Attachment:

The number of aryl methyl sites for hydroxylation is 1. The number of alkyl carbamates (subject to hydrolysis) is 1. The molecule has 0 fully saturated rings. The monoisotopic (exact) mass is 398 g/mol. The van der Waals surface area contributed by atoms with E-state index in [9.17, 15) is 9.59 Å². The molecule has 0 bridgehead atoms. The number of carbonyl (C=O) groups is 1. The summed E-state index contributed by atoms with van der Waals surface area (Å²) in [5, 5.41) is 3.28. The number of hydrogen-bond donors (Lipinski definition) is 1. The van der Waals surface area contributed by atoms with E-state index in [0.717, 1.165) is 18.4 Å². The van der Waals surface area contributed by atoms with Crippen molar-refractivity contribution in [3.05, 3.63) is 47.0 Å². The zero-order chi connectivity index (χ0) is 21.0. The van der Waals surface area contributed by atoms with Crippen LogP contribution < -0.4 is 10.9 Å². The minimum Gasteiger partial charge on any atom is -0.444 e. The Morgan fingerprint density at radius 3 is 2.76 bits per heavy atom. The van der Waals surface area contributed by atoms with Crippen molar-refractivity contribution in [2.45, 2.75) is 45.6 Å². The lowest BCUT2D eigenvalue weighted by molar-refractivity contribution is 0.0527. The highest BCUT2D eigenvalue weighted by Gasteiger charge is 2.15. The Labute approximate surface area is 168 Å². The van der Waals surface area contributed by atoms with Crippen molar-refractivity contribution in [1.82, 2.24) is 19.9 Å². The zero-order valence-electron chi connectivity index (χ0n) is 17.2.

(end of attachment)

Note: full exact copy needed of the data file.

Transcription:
The number of aryl methyl sites for hydroxylation is 1. The number of alkyl carbamates (subject to hydrolysis) is 1. The molecule has 0 fully saturated rings. The monoisotopic (exact) mass is 398 g/mol. The van der Waals surface area contributed by atoms with E-state index in [9.17, 15) is 9.59 Å². The molecule has 0 bridgehead atoms. The number of carbonyl (C=O) groups is 1. The summed E-state index contributed by atoms with van der Waals surface area (Å²) in [5, 5.41) is 3.28. The number of hydrogen-bond donors (Lipinski definition) is 1. The van der Waals surface area contributed by atoms with E-state index in [0.717, 1.165) is 18.4 Å². The van der Waals surface area contributed by atoms with Crippen molar-refractivity contribution in [3.05, 3.63) is 47.0 Å². The zero-order chi connectivity index (χ0) is 21.0. The van der Waals surface area contributed by atoms with Crippen LogP contribution < -0.4 is 10.9 Å². The minimum Gasteiger partial charge on any atom is -0.444 e. The Morgan fingerprint density at radius 3 is 2.76 bits per heavy atom. The van der Waals surface area contributed by atoms with Crippen molar-refractivity contribution in [2.45, 2.75) is 45.6 Å². The lowest BCUT2D eigenvalue weighted by molar-refractivity contribution is 0.0527. The highest BCUT2D eigenvalue weighted by Gasteiger charge is 2.15. The Labute approximate surface area is 168 Å². The van der Waals surface area contributed by atoms with Crippen molar-refractivity contribution in [1.82, 2.24) is 19.9 Å². The zero-order valence-electron chi connectivity index (χ0n) is 17.2.